Have your say
The ACMA has concluded a review of apparatus licence taxes for satellite and space-based services. The consultation process has led to some changes being made to the proposed draft instrument. The new tax arrangements for satellites services will apply to licences issued on or after 5 April 2017. The new tax amendment determinations and Explanatory Statement are now available on the FRLI website (see links below).
Read the discussion and outcome of this consultation.
Submissions and comments
Eight submissions were received by the ACMA on this issue. Submissions can be accessed from the right hand side index box.
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The Australian Communications and Media Authority (the ACMA) is conducting a review of apparatus licence taxes for satellite and space-based services. The review focuses mostly on the Ka band. There are a number of definitions of the Ka band but for the purposes of this review we define it as 17.3–51.4 GHz. As part of this review, some licence tax issues relating to services outside the Ka band have also been identified for consideration.
Ka band reform proposals
The consultation paper presents the ACMA’s preliminary views on a number of reform proposals for satellite services in the Ka band. The ACMA invites interested parties to respond to and comment on these proposals.
The ACMA engaged economic and engineering consultants, Plum Consulting, to review taxes for the band using opportunity cost pricing principles, and investigate how taxation arrangements could be improved to better reflect the peculiar spectrum denial properties of satellite systems.
After considering Plum’s analysis the ACMA’s preliminary view is that some of the taxes are high compared with international standards and should generally be reduced to encourage more efficient use of the spectrum. The ACMA considers these proposed taxation reductions are appropriate because there is some evidence of unutilised spectrum and no evidence of likely congestion in the near future.
The ACMA anticipates that these proposed price reductions will encourage new satellite and space-based services in the Ka band, and are likely to add to the more than $4 billion of GDP that is already derived from Australian space capabilities.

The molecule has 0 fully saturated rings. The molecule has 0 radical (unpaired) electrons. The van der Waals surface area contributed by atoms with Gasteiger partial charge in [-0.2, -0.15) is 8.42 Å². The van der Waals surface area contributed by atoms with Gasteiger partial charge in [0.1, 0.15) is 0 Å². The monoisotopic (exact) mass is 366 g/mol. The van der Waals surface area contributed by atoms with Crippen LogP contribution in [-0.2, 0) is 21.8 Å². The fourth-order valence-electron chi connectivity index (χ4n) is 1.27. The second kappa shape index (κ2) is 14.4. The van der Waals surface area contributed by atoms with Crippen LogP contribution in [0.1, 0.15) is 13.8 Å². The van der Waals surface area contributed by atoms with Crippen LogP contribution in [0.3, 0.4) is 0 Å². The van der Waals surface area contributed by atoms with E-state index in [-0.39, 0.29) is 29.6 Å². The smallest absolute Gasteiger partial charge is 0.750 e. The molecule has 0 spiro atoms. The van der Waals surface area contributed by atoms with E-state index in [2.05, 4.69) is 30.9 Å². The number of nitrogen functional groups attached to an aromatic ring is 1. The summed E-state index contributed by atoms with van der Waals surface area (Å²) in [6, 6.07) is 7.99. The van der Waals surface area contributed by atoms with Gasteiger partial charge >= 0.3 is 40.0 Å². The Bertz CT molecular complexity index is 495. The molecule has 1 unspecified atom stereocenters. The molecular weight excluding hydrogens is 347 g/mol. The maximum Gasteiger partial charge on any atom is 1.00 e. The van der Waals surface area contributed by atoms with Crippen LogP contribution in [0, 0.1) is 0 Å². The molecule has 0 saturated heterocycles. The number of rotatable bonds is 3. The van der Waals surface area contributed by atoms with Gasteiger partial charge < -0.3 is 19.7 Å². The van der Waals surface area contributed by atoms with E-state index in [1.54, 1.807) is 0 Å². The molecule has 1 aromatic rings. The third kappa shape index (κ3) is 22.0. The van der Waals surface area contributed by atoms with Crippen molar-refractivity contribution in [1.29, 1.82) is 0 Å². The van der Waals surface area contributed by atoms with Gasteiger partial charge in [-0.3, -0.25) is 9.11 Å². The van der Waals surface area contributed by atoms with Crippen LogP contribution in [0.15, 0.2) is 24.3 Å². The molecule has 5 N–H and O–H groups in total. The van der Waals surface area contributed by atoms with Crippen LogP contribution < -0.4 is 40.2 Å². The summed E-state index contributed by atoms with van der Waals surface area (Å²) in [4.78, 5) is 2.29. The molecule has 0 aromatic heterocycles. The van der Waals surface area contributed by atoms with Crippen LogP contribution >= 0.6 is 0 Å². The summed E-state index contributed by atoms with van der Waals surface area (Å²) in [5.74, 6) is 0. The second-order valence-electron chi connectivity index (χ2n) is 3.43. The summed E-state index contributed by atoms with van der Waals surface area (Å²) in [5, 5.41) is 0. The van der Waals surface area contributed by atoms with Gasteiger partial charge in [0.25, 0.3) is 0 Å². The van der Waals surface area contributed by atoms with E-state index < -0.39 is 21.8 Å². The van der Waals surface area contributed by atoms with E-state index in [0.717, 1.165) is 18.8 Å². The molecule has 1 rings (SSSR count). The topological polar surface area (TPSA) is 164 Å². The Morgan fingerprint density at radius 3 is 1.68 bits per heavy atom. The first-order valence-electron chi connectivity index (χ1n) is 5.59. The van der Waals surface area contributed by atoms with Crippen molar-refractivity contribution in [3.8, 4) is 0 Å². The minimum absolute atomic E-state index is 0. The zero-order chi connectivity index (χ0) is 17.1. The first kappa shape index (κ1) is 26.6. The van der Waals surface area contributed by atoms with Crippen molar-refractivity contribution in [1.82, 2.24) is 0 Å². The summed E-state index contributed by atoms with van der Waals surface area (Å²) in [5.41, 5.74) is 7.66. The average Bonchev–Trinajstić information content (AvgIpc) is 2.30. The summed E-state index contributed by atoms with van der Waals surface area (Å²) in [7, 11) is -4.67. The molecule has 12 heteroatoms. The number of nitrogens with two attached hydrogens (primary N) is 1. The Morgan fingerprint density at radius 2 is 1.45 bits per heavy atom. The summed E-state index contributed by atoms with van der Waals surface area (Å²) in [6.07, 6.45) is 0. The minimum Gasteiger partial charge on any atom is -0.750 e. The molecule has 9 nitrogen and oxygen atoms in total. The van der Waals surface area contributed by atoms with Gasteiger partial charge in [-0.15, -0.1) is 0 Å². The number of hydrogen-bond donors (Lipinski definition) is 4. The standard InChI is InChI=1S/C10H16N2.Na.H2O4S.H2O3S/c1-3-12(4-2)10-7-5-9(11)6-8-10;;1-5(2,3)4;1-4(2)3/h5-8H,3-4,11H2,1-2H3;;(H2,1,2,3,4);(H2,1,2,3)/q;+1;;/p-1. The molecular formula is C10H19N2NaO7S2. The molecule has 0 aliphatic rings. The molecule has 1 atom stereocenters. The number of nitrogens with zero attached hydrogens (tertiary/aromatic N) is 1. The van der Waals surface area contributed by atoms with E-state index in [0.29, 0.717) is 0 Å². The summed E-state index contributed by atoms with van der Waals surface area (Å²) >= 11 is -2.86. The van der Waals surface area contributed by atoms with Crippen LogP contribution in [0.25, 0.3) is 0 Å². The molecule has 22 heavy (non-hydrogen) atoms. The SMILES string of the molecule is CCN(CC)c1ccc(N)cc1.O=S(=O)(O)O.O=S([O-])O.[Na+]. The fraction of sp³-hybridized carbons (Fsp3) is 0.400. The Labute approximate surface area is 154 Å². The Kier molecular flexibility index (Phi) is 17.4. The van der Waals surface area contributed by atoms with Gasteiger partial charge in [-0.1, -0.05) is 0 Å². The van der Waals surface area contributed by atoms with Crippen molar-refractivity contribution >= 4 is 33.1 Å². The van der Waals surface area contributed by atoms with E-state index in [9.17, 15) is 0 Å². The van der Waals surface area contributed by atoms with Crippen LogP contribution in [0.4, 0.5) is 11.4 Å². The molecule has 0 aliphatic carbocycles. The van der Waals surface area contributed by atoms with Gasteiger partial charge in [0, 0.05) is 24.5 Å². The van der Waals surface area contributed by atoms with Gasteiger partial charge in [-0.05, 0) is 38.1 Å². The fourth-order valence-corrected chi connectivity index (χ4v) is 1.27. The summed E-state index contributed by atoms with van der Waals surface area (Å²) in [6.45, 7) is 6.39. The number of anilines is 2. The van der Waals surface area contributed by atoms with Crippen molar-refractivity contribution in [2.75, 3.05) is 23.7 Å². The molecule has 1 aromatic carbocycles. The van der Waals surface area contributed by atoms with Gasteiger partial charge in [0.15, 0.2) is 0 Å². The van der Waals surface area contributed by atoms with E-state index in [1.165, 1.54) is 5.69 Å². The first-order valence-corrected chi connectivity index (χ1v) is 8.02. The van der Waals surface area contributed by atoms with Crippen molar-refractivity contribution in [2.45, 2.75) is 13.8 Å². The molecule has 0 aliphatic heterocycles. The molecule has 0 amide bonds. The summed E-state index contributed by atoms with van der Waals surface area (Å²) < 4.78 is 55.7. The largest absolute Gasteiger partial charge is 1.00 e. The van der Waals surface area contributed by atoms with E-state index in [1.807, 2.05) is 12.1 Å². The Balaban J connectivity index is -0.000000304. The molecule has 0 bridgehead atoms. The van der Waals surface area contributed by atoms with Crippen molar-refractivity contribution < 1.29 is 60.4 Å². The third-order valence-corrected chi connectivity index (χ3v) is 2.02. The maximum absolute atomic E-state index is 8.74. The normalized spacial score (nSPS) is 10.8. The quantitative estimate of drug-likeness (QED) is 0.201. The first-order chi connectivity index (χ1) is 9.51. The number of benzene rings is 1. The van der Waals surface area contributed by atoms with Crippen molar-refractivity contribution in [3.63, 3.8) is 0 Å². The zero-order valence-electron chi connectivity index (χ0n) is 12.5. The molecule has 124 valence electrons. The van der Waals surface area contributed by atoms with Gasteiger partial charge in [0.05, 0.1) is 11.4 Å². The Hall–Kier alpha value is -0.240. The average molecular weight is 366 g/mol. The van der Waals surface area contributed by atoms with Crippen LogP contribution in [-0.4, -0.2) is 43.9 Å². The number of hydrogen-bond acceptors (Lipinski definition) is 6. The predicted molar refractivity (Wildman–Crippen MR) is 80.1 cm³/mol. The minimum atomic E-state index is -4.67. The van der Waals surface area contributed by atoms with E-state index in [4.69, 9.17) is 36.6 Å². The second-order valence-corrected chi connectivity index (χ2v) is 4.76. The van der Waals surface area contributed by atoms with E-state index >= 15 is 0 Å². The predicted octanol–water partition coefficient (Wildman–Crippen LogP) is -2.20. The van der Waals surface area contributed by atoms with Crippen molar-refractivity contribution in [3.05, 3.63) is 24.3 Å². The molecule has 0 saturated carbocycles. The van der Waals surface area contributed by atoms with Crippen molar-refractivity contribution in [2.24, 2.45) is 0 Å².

The main tax reform proposal involves the following tax reductions for satellite services in the 17.3–51.4 GHz band:
- 30 per cent for Australia-wide and high density area (HDA) licences
- 50 per cent for medium density area (MDA) and low density area (LDA) licences
- $0 tax for remote density area (RDA) licences (subject to cost recovery fees and the minimum tax of $39.18).
The ACMA also proposes amendments to:
- the Ka band tax frequency ranges—to better delineate the Ku band and the Ka band from a tax perspective.
- the tax treatment of non-geostationary orbit (NGSO) systems—to provide more consistency with geostationary orbit (GSO) systems. This proposal includes applying a 50 per cent tax premium to NGSO services in frequencies between 17.3–51.4 GHz (compared with GSO services).
General reform proposals and reform proposals outside of the Ka band
The ACMA also proposes:
- the introduction of a tax incentive for earth station spectrum sharing (in all parts of the radiospectrum spectrum). This incentive offers a 30 per cent tax reduction for co-frequency terminals (where frequencies are congruent or overlap) that are located within a radius of 500 metres
- the removal of bespoke tax treatment for code division multiple access (CDMA) satellite systems in the UHF band (300–3000 MHz).
Issues for comment
The ACMA invites comments on the issues set out in the consultation paper:
Do you have other evidence about demand and / or congestion in the Ka band that could improve the ACMA’s views about the Ka band tax rates for satellite services?
Do you have any evidence of more appropriate taxation frequency ranges (tax brackets) for the Ka band that would better support opportunity cost pricing principles?
The proposed 50 per cent tax premium for NGSO services is based on spectrum denial analysis of a number of scenarios in the 18 GHz and 50 GHz bands using various elevation assumptions. Would spectrum denial analysis in other bands between 18 and 50 GHz produce results that are materially different to the analysis already undertaken?
Do you agree with the eligibility criteria for the proposed earth station spectrum sharing incentive of a reduction in taxes of 30 per cent?
Do you have any evidence that would improve the ACMA’s understanding of the application of opportunity cost pricing to CDMA satellite systems in the UHF band and the proposed tax reform?
If the ACMA proceeds with the tax reform proposals presented in this paper, are there any implementation and / or transitional issues that the ACMA should be aware of?
Do you have any other comments relevant to this consultation?